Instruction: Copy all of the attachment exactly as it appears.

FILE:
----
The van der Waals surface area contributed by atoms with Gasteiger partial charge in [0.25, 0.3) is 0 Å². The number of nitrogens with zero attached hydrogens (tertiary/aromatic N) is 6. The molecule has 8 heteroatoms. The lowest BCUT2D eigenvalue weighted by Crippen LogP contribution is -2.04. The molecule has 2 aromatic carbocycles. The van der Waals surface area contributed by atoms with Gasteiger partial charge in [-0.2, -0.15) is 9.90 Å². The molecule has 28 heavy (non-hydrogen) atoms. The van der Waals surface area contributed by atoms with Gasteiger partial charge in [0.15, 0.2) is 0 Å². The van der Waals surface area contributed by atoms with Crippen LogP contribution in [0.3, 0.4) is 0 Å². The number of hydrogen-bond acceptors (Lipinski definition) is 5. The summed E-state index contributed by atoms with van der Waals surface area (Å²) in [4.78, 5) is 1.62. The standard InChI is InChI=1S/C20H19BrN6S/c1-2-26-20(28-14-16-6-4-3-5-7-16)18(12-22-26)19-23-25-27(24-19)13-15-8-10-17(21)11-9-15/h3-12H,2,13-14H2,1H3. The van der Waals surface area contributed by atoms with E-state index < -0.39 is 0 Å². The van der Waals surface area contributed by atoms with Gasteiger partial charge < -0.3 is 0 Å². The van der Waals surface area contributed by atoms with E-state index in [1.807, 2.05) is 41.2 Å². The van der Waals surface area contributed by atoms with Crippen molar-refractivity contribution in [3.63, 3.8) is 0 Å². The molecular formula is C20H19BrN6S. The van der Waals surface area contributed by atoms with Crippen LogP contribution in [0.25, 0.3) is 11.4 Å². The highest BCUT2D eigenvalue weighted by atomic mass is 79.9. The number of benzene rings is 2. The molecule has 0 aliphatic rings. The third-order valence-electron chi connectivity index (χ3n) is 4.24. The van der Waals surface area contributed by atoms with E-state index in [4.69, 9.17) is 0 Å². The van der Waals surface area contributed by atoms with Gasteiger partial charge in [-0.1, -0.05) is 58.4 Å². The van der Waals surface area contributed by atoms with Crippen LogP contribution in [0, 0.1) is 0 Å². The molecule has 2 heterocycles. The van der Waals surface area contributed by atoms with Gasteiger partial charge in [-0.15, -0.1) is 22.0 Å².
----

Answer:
The van der Waals surface area contributed by atoms with Gasteiger partial charge in [0.25, 0.3) is 0 Å². The number of nitrogens with zero attached hydrogens (tertiary/aromatic N) is 6. The molecule has 8 heteroatoms. The lowest BCUT2D eigenvalue weighted by Crippen LogP contribution is -2.04. The molecule has 2 aromatic carbocycles. The van der Waals surface area contributed by atoms with Gasteiger partial charge in [-0.2, -0.15) is 9.90 Å². The molecule has 28 heavy (non-hydrogen) atoms. The van der Waals surface area contributed by atoms with Gasteiger partial charge in [0.15, 0.2) is 0 Å². The van der Waals surface area contributed by atoms with Crippen LogP contribution in [0.3, 0.4) is 0 Å². The number of hydrogen-bond acceptors (Lipinski definition) is 5. The summed E-state index contributed by atoms with van der Waals surface area (Å²) in [4.78, 5) is 1.62. The standard InChI is InChI=1S/C20H19BrN6S/c1-2-26-20(28-14-16-6-4-3-5-7-16)18(12-22-26)19-23-25-27(24-19)13-15-8-10-17(21)11-9-15/h3-12H,2,13-14H2,1H3. The van der Waals surface area contributed by atoms with E-state index < -0.39 is 0 Å². The van der Waals surface area contributed by atoms with Gasteiger partial charge < -0.3 is 0 Å². The van der Waals surface area contributed by atoms with E-state index in [1.807, 2.05) is 41.2 Å². The van der Waals surface area contributed by atoms with Crippen molar-refractivity contribution in [3.63, 3.8) is 0 Å². The molecular formula is C20H19BrN6S. The van der Waals surface area contributed by atoms with Crippen LogP contribution in [0.25, 0.3) is 11.4 Å². The highest BCUT2D eigenvalue weighted by atomic mass is 79.9. The number of benzene rings is 2. The molecule has 0 aliphatic rings. The third-order valence-electron chi connectivity index (χ3n) is 4.24. The van der Waals surface area contributed by atoms with E-state index in [4.69, 9.17) is 0 Å². The van der Waals surface area contributed by atoms with Gasteiger partial charge in [-0.1, -0.05) is 58.4 Å². The van der Waals surface area contributed by atoms with Crippen LogP contribution in [0, 0.1) is 0 Å². The molecule has 2 heterocycles. The van der Waals surface area contributed by atoms with Gasteiger partial charge in [-0.15, -0.1) is 22.0 Å².